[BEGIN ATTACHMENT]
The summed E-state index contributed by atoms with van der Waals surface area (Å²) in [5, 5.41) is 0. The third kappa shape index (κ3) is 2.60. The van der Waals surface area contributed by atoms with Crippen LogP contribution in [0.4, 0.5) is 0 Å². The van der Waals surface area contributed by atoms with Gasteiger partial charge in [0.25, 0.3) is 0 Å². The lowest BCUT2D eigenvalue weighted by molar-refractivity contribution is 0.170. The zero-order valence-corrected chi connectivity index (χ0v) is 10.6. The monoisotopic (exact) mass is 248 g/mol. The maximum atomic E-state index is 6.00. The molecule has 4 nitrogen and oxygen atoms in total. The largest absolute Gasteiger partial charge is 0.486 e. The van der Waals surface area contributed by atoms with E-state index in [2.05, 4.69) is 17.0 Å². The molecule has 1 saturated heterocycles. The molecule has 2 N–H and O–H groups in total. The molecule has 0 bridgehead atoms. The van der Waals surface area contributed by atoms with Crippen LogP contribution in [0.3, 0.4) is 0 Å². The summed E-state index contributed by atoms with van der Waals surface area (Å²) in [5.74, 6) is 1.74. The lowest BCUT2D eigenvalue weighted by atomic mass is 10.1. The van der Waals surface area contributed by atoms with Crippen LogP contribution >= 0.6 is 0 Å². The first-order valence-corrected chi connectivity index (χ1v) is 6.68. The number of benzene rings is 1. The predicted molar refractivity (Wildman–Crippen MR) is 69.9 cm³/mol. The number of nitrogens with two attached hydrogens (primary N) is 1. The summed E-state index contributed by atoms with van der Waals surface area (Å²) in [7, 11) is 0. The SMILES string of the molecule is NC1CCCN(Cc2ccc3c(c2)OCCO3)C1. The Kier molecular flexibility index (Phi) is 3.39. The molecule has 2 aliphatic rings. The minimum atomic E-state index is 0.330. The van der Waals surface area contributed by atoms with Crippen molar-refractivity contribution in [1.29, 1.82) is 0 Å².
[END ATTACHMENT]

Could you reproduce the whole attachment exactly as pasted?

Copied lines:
The summed E-state index contributed by atoms with van der Waals surface area (Å²) in [5, 5.41) is 0. The third kappa shape index (κ3) is 2.60. The van der Waals surface area contributed by atoms with Crippen LogP contribution in [0.4, 0.5) is 0 Å². The van der Waals surface area contributed by atoms with Gasteiger partial charge in [0.25, 0.3) is 0 Å². The lowest BCUT2D eigenvalue weighted by molar-refractivity contribution is 0.170. The zero-order valence-corrected chi connectivity index (χ0v) is 10.6. The monoisotopic (exact) mass is 248 g/mol. The maximum atomic E-state index is 6.00. The molecule has 4 nitrogen and oxygen atoms in total. The largest absolute Gasteiger partial charge is 0.486 e. The van der Waals surface area contributed by atoms with E-state index in [2.05, 4.69) is 17.0 Å². The molecule has 1 saturated heterocycles. The molecule has 2 N–H and O–H groups in total. The molecule has 0 bridgehead atoms. The van der Waals surface area contributed by atoms with Crippen LogP contribution in [0.3, 0.4) is 0 Å². The summed E-state index contributed by atoms with van der Waals surface area (Å²) in [5.74, 6) is 1.74. The lowest BCUT2D eigenvalue weighted by atomic mass is 10.1. The van der Waals surface area contributed by atoms with Crippen LogP contribution >= 0.6 is 0 Å². The first-order valence-corrected chi connectivity index (χ1v) is 6.68. The number of benzene rings is 1. The predicted molar refractivity (Wildman–Crippen MR) is 69.9 cm³/mol. The number of nitrogens with two attached hydrogens (primary N) is 1. The summed E-state index contributed by atoms with van der Waals surface area (Å²) in [7, 11) is 0. The SMILES string of the molecule is NC1CCCN(Cc2ccc3c(c2)OCCO3)C1. The Kier molecular flexibility index (Phi) is 3.39. The molecule has 2 aliphatic rings. The minimum atomic E-state index is 0.330. The van der Waals surface area contributed by atoms with Crippen molar-refractivity contribution in [1.29, 1.82) is 0 Å².